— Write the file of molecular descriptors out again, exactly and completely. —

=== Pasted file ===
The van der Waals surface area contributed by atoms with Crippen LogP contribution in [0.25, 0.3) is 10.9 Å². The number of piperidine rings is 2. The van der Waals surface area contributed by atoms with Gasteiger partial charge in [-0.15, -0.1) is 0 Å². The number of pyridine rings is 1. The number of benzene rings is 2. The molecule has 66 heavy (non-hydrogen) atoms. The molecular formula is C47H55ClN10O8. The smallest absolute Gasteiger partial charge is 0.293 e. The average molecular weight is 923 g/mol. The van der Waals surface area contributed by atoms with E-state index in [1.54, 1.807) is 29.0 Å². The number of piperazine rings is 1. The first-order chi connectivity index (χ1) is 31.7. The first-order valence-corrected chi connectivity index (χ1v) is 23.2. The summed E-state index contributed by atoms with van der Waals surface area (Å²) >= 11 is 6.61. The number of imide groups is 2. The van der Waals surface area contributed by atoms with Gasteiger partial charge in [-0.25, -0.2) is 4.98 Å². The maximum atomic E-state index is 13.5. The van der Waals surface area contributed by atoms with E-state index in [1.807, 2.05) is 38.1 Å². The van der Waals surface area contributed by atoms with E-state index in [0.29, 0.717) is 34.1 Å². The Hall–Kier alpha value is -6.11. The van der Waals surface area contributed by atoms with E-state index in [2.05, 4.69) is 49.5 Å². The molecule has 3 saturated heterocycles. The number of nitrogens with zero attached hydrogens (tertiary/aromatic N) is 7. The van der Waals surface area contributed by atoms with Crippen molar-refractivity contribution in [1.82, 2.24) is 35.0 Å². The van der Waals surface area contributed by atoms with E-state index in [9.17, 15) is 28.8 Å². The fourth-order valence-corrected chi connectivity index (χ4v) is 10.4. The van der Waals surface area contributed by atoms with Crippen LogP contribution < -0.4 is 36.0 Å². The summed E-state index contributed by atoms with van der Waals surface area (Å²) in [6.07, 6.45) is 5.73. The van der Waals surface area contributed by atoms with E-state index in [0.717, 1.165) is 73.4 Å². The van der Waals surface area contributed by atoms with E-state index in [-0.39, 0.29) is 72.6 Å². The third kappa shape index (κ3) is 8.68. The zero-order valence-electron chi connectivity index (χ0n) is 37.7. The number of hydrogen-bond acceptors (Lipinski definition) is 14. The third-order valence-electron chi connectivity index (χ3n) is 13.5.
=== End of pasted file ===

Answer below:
The van der Waals surface area contributed by atoms with Crippen LogP contribution in [0.25, 0.3) is 10.9 Å². The number of piperidine rings is 2. The van der Waals surface area contributed by atoms with Gasteiger partial charge in [-0.15, -0.1) is 0 Å². The number of pyridine rings is 1. The number of benzene rings is 2. The molecule has 66 heavy (non-hydrogen) atoms. The molecular formula is C47H55ClN10O8. The smallest absolute Gasteiger partial charge is 0.293 e. The average molecular weight is 923 g/mol. The van der Waals surface area contributed by atoms with E-state index in [1.54, 1.807) is 29.0 Å². The number of piperazine rings is 1. The first-order chi connectivity index (χ1) is 31.7. The first-order valence-corrected chi connectivity index (χ1v) is 23.2. The summed E-state index contributed by atoms with van der Waals surface area (Å²) >= 11 is 6.61. The number of imide groups is 2. The van der Waals surface area contributed by atoms with Gasteiger partial charge in [-0.25, -0.2) is 4.98 Å². The maximum atomic E-state index is 13.5. The van der Waals surface area contributed by atoms with E-state index in [1.807, 2.05) is 38.1 Å². The van der Waals surface area contributed by atoms with E-state index in [0.29, 0.717) is 34.1 Å². The Hall–Kier alpha value is -6.11. The van der Waals surface area contributed by atoms with E-state index in [2.05, 4.69) is 49.5 Å². The molecule has 3 saturated heterocycles. The number of nitrogens with zero attached hydrogens (tertiary/aromatic N) is 7. The van der Waals surface area contributed by atoms with Crippen molar-refractivity contribution in [1.82, 2.24) is 35.0 Å². The van der Waals surface area contributed by atoms with E-state index in [9.17, 15) is 28.8 Å². The fourth-order valence-corrected chi connectivity index (χ4v) is 10.4. The van der Waals surface area contributed by atoms with Crippen LogP contribution < -0.4 is 36.0 Å². The summed E-state index contributed by atoms with van der Waals surface area (Å²) in [6.07, 6.45) is 5.73. The van der Waals surface area contributed by atoms with E-state index in [0.717, 1.165) is 73.4 Å². The van der Waals surface area contributed by atoms with E-state index in [-0.39, 0.29) is 72.6 Å². The third kappa shape index (κ3) is 8.68. The zero-order valence-electron chi connectivity index (χ0n) is 37.7. The number of hydrogen-bond acceptors (Lipinski definition) is 14. The third-order valence-electron chi connectivity index (χ3n) is 13.5.